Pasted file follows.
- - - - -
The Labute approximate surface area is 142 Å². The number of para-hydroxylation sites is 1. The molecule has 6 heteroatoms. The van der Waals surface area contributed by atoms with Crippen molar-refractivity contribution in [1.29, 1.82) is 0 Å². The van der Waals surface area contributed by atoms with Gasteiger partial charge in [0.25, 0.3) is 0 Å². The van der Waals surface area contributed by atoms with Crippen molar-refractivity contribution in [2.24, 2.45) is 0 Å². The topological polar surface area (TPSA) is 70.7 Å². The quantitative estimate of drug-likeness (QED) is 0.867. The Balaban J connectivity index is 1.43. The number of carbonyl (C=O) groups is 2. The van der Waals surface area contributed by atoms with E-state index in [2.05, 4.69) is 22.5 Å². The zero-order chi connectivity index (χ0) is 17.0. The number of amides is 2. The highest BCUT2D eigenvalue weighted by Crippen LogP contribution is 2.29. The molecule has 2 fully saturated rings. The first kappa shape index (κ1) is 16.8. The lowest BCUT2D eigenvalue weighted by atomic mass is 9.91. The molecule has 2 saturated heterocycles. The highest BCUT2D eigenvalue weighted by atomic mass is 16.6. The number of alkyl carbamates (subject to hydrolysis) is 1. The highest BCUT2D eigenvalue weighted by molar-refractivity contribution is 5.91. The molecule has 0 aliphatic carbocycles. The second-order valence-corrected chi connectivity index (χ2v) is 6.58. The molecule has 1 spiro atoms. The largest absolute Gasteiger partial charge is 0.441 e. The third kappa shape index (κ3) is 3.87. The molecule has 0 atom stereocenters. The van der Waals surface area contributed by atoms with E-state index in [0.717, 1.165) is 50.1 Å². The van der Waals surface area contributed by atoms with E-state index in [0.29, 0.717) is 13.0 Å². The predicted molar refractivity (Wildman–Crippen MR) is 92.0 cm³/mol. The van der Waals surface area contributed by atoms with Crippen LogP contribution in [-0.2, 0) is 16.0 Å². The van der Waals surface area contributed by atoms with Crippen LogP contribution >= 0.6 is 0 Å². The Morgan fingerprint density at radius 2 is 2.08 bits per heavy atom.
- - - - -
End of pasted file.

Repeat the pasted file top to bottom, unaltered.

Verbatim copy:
The Labute approximate surface area is 142 Å². The number of para-hydroxylation sites is 1. The molecule has 6 heteroatoms. The van der Waals surface area contributed by atoms with Crippen molar-refractivity contribution in [1.29, 1.82) is 0 Å². The van der Waals surface area contributed by atoms with Gasteiger partial charge in [0.25, 0.3) is 0 Å². The van der Waals surface area contributed by atoms with Crippen molar-refractivity contribution in [2.24, 2.45) is 0 Å². The topological polar surface area (TPSA) is 70.7 Å². The quantitative estimate of drug-likeness (QED) is 0.867. The Balaban J connectivity index is 1.43. The number of carbonyl (C=O) groups is 2. The van der Waals surface area contributed by atoms with E-state index in [2.05, 4.69) is 22.5 Å². The zero-order chi connectivity index (χ0) is 17.0. The number of amides is 2. The highest BCUT2D eigenvalue weighted by Crippen LogP contribution is 2.29. The molecule has 2 fully saturated rings. The first kappa shape index (κ1) is 16.8. The lowest BCUT2D eigenvalue weighted by atomic mass is 9.91. The molecule has 2 saturated heterocycles. The highest BCUT2D eigenvalue weighted by atomic mass is 16.6. The number of alkyl carbamates (subject to hydrolysis) is 1. The highest BCUT2D eigenvalue weighted by molar-refractivity contribution is 5.91. The molecule has 0 aliphatic carbocycles. The second-order valence-corrected chi connectivity index (χ2v) is 6.58. The molecule has 1 spiro atoms. The largest absolute Gasteiger partial charge is 0.441 e. The third kappa shape index (κ3) is 3.87. The molecule has 0 atom stereocenters. The van der Waals surface area contributed by atoms with E-state index in [0.717, 1.165) is 50.1 Å². The van der Waals surface area contributed by atoms with E-state index in [0.29, 0.717) is 13.0 Å². The predicted molar refractivity (Wildman–Crippen MR) is 92.0 cm³/mol. The van der Waals surface area contributed by atoms with Crippen LogP contribution in [-0.2, 0) is 16.0 Å². The van der Waals surface area contributed by atoms with Crippen LogP contribution >= 0.6 is 0 Å². The Morgan fingerprint density at radius 2 is 2.08 bits per heavy atom.